I made a short detour to Cologne after Tobias & Kisha‘s wedding at Marburg. The train journey was about 3 hours westwards, transferring at Giessen and passing by many small German towns. Cologne is a city with a population of over 1million located in North Rhine-Westphalia. The city was founded by the Romans around 50BC during the reign of Emperor Julius Caesar. In fact, the name “Cologne” was derived from the the word “Colonia” which means colony in the Roman Empire. Cologne was originally known as Colonia Claudia Ara Agrippinensis.
The city skyline of Cologne is dominated by the twin spires of the Kölner Dom (Cologne Cathedral), officially known as Church of St. Peter and Mary. Although the construction of this Gothic-style cathedral started in 1265, it took over 600 years for the last stone to be finally laid on the southern spire. The soaring twin spires as we see it today is only about 120 years old. Standing at 157m tall, the Cologne Cathedral is one of the tallest and most magnificent cathedrals in the world. No buildings in within the Cologne city center can be taller than the Cathedral. I spoke to a German who lamented the fact that it’s hard to find skyscrapers in Germany other than in Frankfurt because almost every city has this rule that no buildings can be built taller than the cathedral and not all cathedrals are as tall as the one in Cologne. In fact, for a period until 1890, the Cologne Cathedral was the world’s tallest building until the Ulm Cathedral was built. The Ulm Cathedral remains as the world’s tallest church till this day.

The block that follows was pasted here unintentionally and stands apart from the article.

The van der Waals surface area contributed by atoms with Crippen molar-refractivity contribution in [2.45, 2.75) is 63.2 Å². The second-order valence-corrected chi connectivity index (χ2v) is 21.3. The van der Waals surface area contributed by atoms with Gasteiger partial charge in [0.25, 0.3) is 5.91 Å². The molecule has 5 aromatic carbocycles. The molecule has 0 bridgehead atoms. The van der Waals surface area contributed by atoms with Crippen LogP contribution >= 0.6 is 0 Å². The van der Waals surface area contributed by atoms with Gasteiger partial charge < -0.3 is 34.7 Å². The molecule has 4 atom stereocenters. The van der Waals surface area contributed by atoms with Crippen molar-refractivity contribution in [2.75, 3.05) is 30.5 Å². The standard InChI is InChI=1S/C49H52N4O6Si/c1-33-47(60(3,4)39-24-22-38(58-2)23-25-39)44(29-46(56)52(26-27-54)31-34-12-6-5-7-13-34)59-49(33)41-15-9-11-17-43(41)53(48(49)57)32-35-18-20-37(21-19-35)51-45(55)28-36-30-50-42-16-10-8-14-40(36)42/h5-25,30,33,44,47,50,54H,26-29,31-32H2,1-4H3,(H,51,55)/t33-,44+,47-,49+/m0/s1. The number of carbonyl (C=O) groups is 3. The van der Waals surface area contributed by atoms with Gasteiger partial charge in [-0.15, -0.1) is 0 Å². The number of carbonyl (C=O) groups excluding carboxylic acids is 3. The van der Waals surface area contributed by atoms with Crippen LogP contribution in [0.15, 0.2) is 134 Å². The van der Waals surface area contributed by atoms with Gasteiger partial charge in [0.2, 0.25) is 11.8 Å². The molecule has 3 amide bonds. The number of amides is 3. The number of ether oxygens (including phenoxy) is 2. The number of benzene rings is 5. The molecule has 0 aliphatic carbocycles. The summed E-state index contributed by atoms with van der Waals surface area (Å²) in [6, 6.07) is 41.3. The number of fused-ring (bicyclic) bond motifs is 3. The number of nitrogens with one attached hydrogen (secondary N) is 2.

This Greco-crucifix was a very early depiction of Christ’s crucifixion. In fact, it is the oldest monumental crucifix known in the Western world. You’ll notice that it’s a little different from most crucifixes you see today. The difference lies in how Christ’s feet were nailed to the Cross. In early works, Christ’s feet were believed to have been nailed separately to the Cross. Artists of later generations decided to give the crucifix more symbolism by having Christ’s feet overlapping one another in a shape of a Cross, the way the crucifix is known to us today.
It wasn’t common practice for artists at that time to include their names on paintings of religious figures and motifs. As such, artists of such paintings were very rarely known. It was by coincidence that Lochner’s name was revealed in the journals of Albrecht Dürer (1471-1528), a German painter and mathematician. In his journals, Dürer lamented the fact that “he had to pay 2 silvers (equivalent to a day’s pay during that time) to some gallery owner just to marvel at the painting of one Stefan Lochner”. That was how Lochner’s name was revealed as the painter of this triptych.